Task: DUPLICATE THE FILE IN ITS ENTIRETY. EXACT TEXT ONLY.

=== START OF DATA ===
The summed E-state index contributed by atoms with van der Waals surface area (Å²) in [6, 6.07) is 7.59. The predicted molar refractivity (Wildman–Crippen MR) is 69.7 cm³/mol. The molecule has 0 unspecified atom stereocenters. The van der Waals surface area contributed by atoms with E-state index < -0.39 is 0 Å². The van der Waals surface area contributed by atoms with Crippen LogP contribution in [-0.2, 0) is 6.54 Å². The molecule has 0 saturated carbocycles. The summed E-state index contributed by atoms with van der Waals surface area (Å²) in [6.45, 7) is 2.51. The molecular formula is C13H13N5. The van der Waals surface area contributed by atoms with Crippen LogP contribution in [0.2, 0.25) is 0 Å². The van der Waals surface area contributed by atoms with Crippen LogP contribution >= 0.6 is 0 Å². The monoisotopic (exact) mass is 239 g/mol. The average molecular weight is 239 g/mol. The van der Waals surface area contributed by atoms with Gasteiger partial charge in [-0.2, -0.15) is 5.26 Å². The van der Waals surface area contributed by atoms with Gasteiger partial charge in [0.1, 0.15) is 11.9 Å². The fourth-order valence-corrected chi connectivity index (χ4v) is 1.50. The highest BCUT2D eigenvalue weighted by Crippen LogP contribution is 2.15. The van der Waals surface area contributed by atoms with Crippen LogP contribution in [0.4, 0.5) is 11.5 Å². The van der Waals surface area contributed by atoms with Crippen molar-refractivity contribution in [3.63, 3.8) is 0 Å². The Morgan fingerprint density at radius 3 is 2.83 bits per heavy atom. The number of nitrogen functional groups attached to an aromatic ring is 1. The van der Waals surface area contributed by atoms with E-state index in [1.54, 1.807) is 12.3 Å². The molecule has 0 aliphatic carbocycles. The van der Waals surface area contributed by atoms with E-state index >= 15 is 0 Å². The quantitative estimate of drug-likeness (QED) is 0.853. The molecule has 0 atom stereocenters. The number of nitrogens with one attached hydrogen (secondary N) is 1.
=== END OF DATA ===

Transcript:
The summed E-state index contributed by atoms with van der Waals surface area (Å²) in [6, 6.07) is 7.59. The predicted molar refractivity (Wildman–Crippen MR) is 69.7 cm³/mol. The molecule has 0 unspecified atom stereocenters. The van der Waals surface area contributed by atoms with E-state index < -0.39 is 0 Å². The van der Waals surface area contributed by atoms with Crippen LogP contribution in [-0.2, 0) is 6.54 Å². The molecule has 0 saturated carbocycles. The summed E-state index contributed by atoms with van der Waals surface area (Å²) in [6.45, 7) is 2.51. The molecular formula is C13H13N5. The van der Waals surface area contributed by atoms with Crippen LogP contribution in [0.2, 0.25) is 0 Å². The van der Waals surface area contributed by atoms with Crippen LogP contribution >= 0.6 is 0 Å². The monoisotopic (exact) mass is 239 g/mol. The average molecular weight is 239 g/mol. The van der Waals surface area contributed by atoms with Gasteiger partial charge in [-0.2, -0.15) is 5.26 Å². The van der Waals surface area contributed by atoms with Gasteiger partial charge in [0.1, 0.15) is 11.9 Å². The fourth-order valence-corrected chi connectivity index (χ4v) is 1.50. The highest BCUT2D eigenvalue weighted by Crippen LogP contribution is 2.15. The van der Waals surface area contributed by atoms with Crippen LogP contribution in [0.4, 0.5) is 11.5 Å². The van der Waals surface area contributed by atoms with Crippen molar-refractivity contribution in [3.63, 3.8) is 0 Å². The Morgan fingerprint density at radius 3 is 2.83 bits per heavy atom. The number of nitrogen functional groups attached to an aromatic ring is 1. The van der Waals surface area contributed by atoms with E-state index in [1.54, 1.807) is 12.3 Å². The molecule has 0 aliphatic carbocycles. The van der Waals surface area contributed by atoms with E-state index >= 15 is 0 Å². The quantitative estimate of drug-likeness (QED) is 0.853. The molecule has 0 atom stereocenters. The number of nitrogens with one attached hydrogen (secondary N) is 1.